In fact, Shiva is considered the "God of cannabis". According to legend, Shiva walked through a field of cannabis plants after having an argument with a friend. Tired by the sun and this distress, he took a nap under a plant. When he awoke, his curiosity motivated him to try some of the leaves. Instantly revitalised, Shiva made this plant his favourite food and took on the title of Lord of Bhang.
The god Shiva is described in the collection of the four sacred books, the Vedas, as the Lord of "Bhang", a traditional drink made with cannabis, milk, sugar and spices. In particular, we find it was used during sexual acts of religious tantric yoga. Bhang is consumed before the session while reciting a mantra dedicated to the goddess Kali, which, according to the Hindu, enhancing the experience and uniting the body and the spirit as promised in tantric yoga sessions. In addition to this spiritual use, Bhang also has a privileged place in the life of Indians, who gave it a traditional use. To the Indian people, Bhang holds the same social uses as alcohol does for westerners; for example as an offering and proof of hospitality when welcoming guests into the home.
Charas (hand-rubbed hashish or cannabis resin) also has a special place in the religious consumption of cannabis in India, having the same importance as wine does for Christians. The Fakirs, considered in India as healthy men, use charas to gain the impression of having a closer relationship with God. Charas is also consumed by Indian mystics, during ceremonies dedicated to the prayers which are called Puja.
In the Hindu religion, Sadhus are believers who disavow any comfort, break ties with their family or society to fully dedicate themselves to meditation. Sadhus represent 0.5% of the population, in other words about 4 or 5 million people across India. During the religious Kumbha Mela festival, which brings together millions of people, Sadhus represent a great proportion of the participants and consume large quantities of charas during this event, using chillums to follow the steps of their god Shiva.
Traditional use of cannabis in North America
Unfortunately, during the invasion of North America by the white colonists, many of the native cultures and religions were destroyed or outcast by the European invaders. Despite this, evidence of the use of the cannabis plant by the native people has been found, for example, the resin obtained from a 500-year-old pipe, found in Morriston (Ontario), contained traces of cannabis.
Today there are North American tribes, specifically in Mexico, such as the Indians of the regions of Hidalgo, Puebla and Veracruz who used a plant called Rosa María or Santa Rosa (identified as cannabis) and that is not only considered a way to communicate with the Virgin, but also as part of God's heart. The ceremonies are but around Christian elements but take the cannabis plant into account as a living divinity on Earth.
The traditional Tepehuas and Otomi healers of the Puebla Mountains grow cannabis to consume it as tea with ritual and divinatory purposes. For the Otomi people of Zapote de Bravo in the Veracruz region, the Santa Rosa forms part of a cultural, religious, magical and therapeutic ensemble. This type of cannabis use can be found in various regions of North America, for example; The Nahua natives in the State of Mexico's Sierra Nevada or also in San Miguel Totolapan in the State of Guerrero.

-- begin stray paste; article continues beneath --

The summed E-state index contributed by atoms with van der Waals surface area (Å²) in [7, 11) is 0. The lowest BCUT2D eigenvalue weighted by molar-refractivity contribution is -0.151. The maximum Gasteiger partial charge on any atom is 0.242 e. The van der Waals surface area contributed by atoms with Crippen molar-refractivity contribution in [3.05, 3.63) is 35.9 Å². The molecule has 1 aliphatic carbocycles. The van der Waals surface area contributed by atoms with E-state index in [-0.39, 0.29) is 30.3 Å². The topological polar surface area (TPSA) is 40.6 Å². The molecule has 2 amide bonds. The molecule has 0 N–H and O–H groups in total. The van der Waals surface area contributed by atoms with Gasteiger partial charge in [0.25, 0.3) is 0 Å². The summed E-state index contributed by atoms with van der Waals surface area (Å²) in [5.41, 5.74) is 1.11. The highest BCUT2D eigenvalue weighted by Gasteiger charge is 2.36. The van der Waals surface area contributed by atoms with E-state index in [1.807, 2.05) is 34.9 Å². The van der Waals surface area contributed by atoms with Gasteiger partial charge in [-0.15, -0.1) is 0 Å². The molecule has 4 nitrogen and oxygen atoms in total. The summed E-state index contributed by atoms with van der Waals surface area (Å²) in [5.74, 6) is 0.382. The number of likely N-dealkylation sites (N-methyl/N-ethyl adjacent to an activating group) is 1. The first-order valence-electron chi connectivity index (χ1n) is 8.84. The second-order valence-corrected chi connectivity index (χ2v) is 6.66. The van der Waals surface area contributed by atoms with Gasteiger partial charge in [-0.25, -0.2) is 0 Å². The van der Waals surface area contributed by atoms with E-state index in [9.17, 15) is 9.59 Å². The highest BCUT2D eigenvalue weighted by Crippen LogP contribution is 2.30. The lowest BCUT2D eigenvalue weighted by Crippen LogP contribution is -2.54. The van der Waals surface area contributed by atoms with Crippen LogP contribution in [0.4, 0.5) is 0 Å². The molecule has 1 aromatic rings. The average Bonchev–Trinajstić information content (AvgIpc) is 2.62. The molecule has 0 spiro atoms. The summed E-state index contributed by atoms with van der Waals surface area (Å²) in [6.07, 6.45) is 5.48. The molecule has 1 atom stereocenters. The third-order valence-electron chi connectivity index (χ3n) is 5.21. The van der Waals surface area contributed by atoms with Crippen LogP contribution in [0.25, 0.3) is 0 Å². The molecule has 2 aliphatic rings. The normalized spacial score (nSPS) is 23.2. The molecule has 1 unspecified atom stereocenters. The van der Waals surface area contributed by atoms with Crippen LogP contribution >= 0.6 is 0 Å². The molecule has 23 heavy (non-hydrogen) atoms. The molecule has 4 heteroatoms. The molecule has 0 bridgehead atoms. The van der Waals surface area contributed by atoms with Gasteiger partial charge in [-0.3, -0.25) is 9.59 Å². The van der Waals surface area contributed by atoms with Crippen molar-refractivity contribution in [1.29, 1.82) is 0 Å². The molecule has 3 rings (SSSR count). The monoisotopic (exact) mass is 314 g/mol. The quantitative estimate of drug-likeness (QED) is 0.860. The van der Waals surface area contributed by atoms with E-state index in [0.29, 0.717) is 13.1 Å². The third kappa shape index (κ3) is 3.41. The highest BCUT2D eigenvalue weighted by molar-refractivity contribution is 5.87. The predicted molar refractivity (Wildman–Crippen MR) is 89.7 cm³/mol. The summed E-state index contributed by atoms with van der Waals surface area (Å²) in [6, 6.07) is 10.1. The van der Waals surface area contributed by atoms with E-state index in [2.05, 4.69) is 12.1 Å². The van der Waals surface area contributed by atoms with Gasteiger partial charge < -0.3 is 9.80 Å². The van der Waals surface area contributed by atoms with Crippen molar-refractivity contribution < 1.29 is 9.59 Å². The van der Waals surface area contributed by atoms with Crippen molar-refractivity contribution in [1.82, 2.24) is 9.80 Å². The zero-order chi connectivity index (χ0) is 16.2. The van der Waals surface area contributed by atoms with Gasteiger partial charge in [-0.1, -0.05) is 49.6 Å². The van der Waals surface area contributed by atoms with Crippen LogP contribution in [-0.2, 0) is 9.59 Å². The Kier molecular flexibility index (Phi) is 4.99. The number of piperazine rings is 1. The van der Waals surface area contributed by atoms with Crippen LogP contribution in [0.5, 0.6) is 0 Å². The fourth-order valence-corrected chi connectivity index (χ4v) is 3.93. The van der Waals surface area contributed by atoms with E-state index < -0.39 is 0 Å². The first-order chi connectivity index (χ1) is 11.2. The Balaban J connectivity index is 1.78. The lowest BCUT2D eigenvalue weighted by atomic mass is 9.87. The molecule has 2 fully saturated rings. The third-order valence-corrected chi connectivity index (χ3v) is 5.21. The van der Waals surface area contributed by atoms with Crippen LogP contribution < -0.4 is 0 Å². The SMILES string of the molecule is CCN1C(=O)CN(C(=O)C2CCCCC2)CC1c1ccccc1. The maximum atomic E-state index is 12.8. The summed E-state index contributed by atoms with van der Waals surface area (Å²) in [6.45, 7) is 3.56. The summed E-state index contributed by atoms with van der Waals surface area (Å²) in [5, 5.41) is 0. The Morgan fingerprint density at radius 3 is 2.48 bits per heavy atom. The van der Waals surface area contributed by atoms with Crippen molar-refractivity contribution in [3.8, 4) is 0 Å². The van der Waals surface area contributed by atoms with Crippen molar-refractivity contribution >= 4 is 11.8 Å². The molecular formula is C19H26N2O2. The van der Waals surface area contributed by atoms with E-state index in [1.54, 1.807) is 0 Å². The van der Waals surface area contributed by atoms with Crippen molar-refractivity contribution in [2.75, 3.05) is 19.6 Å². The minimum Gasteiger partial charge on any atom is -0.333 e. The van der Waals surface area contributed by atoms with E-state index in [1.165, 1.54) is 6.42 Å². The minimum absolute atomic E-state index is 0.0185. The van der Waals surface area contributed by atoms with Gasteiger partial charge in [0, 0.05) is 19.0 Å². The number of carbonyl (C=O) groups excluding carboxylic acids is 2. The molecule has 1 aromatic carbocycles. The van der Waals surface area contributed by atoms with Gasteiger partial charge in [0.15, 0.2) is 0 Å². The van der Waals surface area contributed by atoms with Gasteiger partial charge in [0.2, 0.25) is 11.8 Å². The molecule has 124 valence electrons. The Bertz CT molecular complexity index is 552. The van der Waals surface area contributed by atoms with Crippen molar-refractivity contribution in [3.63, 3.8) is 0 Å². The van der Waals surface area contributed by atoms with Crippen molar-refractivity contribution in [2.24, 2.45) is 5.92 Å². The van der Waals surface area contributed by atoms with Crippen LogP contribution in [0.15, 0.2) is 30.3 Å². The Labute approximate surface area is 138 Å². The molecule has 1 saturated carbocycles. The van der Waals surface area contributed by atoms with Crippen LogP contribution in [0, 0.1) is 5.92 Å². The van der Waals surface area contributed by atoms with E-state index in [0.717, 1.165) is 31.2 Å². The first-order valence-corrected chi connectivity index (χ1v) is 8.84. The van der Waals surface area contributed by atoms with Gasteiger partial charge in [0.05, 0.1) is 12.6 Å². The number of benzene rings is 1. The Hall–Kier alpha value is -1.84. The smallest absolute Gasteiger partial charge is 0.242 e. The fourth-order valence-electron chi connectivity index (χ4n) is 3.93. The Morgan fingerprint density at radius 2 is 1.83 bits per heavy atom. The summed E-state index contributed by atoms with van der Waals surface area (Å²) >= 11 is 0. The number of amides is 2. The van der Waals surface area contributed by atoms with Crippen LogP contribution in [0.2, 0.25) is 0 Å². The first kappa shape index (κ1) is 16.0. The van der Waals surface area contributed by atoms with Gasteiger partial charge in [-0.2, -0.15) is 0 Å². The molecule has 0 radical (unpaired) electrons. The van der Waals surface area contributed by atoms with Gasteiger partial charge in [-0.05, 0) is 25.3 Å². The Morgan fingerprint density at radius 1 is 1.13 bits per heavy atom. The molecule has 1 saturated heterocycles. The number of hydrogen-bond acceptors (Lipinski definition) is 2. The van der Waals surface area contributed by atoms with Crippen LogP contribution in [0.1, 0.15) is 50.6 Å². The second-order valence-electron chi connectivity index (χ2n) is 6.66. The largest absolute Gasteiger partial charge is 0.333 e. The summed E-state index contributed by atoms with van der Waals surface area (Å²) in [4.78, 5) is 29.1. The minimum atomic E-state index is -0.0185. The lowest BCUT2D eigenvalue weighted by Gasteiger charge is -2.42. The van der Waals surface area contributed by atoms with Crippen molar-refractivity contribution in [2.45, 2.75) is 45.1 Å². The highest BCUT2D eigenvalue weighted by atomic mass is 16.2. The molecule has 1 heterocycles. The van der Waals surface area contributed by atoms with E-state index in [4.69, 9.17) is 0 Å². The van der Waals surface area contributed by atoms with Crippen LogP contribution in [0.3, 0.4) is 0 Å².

Therapeutically and religious consumption of cannabis in the world
A simple article is not enough to write about all the different spiritual uses of the cannabis plant across the continents over time. There are many other worships or religions that have incorporated cannabis into their rituals, for example, Shintoism in Japan where it was used to draw couples together and cast out evil spirits; the Sufis in the Muslim religion which also used cannabis to bring the believer closer to God; and we cannot forget the various African tribes like the Balukah tribe of the Congo, the Bashilenge tribe or also the Senusi sect, native to the central Sahara. All these tribes, religions or creeds once used or continue to use the cannabis plant for therapeutic purposes and justified by religious use.
Europe also has its own connection with the cannabis plant, for example in ancient Germanic mythology, where cannabis was related to Freyja, the Scandinavian goddess of love. The same can be said of the Celts which also used cannabis, as evidenced by the traces of cannabis found in Hallstatt.
In spite of the fact that our ancestors had no explanations for the benefits of the cannabis plant, they could justify its use thanks to religion. Today there are vast amounts of information available to testify to the virtues of this plant, thanks to many scientific studies on cannabis, but even so, its use continues to be prohibited in many territories, being punishable by law. Isn’t it time now to return the cannabis plant to the rightful place where it belongs and deserves to be within our society?